Ys: Memories of Celceta Out Today for PS Vita

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Ys: Memories of Celceta Out Today for PS Vita

It’s here! Ys: Memories of Celceta, the latest installment in Nihon Falcom’s storied Ys series, is out today for PS Vita. It’s $39.99 for the digital or physical standard edition, and $59.99 for the swanky Silver Anniversary Edition. The Silver Edition comes with a 130-page “Travel Journal” full of art, maps, and strategies, a cloth map depicting the lands of Celceta, a three CD compilation of original and arranged music, and a logo-emblazoned compass.

Last time on the blog, I spoke of Celceta’s myriad features, its basic premise, and the history of the many games called “Ys IV,” but one question I kept hearing was, “Is this a good place to start if I’ve never played an Ys game before?”

And while I did my best to reassure you all that you’ll be just fine starting your adventure here in Celceta, I thought it might be prudent to go into a little more detail on what the series is, how it’s changed over the years, and just how accessible its games really are.

So… let’s start at the beginning, shall we?

The Ys series debuted in 1987 on various Japanese computer systems, and was an instant hit due to its fast-paced action, its exquisitely ’80s, glam-rock soundtrack, and its unexpected plot twists (particularly for the time). The primary key to its success, though, lay in its combat, often referred to as the “bump system.”

Ys: Memories of CelcetaYs: Memories of Celceta

Essentially, combat required the use of no buttons beyond standard movement controls, as attacks were performed simply by ramming your character sprite into the opponent’s, with effectiveness determined by the angle and trajectory of impact. It may sound a bit silly, but as anyone who’s played Ys I & II Chronicles can attest, it works surprisingly well; perhaps because it’s a battle system that encourages you to keep moving, backed by a soundtrack full of speed-metal beats and shred guitar. A friend of mine once said it felt like playing a Rocky training montage, and I think that about sums up the experience rather nicely.

Ys I & II are very much products of their time, however, and thus may not be the best Ys titles to start with unless you’re a retro gamer at heart. It’s better to save them for after you’ve already familiarized yourself with what Ys has to offer through one of its more modern installments.

And the reason that’s so key here is because the Ys franchise, as a whole, is constantly changing. While the bump system was revisited once more in the original release of Ys IV, every other title in the series went in a completely different direction. Ys III: Wanderers From Ys, for example, was a side-scrolling platformer RPG. Meanwhile, the latest numbered Ys title, Ys SEVEN, was developed exclusively for the PSP and features a party system with complex skill and dodging mechanics, multiple weapon types, and more.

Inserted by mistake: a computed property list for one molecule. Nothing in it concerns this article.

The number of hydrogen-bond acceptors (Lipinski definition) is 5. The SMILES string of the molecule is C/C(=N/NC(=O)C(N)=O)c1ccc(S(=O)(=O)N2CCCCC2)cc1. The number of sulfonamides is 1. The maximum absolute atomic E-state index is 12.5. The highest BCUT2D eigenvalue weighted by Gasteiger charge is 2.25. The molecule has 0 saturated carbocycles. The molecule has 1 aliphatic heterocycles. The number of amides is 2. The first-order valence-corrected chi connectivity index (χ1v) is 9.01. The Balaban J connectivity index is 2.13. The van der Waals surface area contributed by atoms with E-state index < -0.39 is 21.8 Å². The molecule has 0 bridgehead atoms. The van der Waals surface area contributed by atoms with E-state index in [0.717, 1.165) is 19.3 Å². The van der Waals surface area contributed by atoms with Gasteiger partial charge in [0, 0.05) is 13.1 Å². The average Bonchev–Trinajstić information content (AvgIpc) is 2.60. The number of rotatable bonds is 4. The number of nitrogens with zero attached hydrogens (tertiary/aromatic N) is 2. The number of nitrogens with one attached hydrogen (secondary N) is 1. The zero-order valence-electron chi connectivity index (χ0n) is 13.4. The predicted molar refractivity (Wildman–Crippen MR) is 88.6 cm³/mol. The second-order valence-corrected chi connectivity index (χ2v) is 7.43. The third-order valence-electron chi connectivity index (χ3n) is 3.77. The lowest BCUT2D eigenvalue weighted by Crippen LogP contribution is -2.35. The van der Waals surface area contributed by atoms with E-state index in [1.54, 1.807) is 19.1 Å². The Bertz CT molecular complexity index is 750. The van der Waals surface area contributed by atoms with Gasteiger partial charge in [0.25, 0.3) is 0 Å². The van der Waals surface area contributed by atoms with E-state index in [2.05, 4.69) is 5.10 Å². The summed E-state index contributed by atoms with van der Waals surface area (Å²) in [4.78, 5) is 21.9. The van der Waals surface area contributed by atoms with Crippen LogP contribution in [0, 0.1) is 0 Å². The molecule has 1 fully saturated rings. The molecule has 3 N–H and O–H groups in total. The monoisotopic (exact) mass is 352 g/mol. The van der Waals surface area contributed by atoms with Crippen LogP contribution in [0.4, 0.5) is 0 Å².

Perhaps because the series kept reinventing itself from one installment to the next, it also adopted an episodic approach to storytelling. Rather than each sequel picking up where the previous one left off and continuing an overarching storyline, we’re instead treated to a new and unique tale from the many heroic chronicles of red-haired swordsman Adol Christin.

Generally, every Ys game opens with Adol arriving in some new land to find it plagued by evil, and ends with him setting sail for his next adventure after successfully saving the day. There are recurring characters and themes from time to time, but they’re typically utilized in such a way that you can play the series in any order of your choosing without confusion.

Ys: Memories of Celceta

Ys: Memories of CelcetaYs: Memories of Celceta

So with every game presenting a unique experience and an original tale of adventure in a new land, how does Ys: Memories of Celceta measure up? Well… it’s a game developed to mark the series’ 25th anniversary, so as you might imagine, it does its job rather nicely. Although the land of Celceta was visited previously in Ys IV, Memories of Celceta serves more or less as a replacement for that title, reinventing the land and its people.

This makes Ys: Memories of Celceta an absolutely ideal starting point for those who’ve never played an Ys game before. Modern mechanics and visuals mix with new arrangements of classic music and themes to create a game that truly showcases what’s kept this series going strong for over a quarter of a century.

There are a lot of Ys titles to choose from, and there’s not a bad game to be found in the bunch… but if you’re looking to jump in somewhere, why not start with Celceta? Come join the silver anniversary celebration, and see why this is a series worth remembering.

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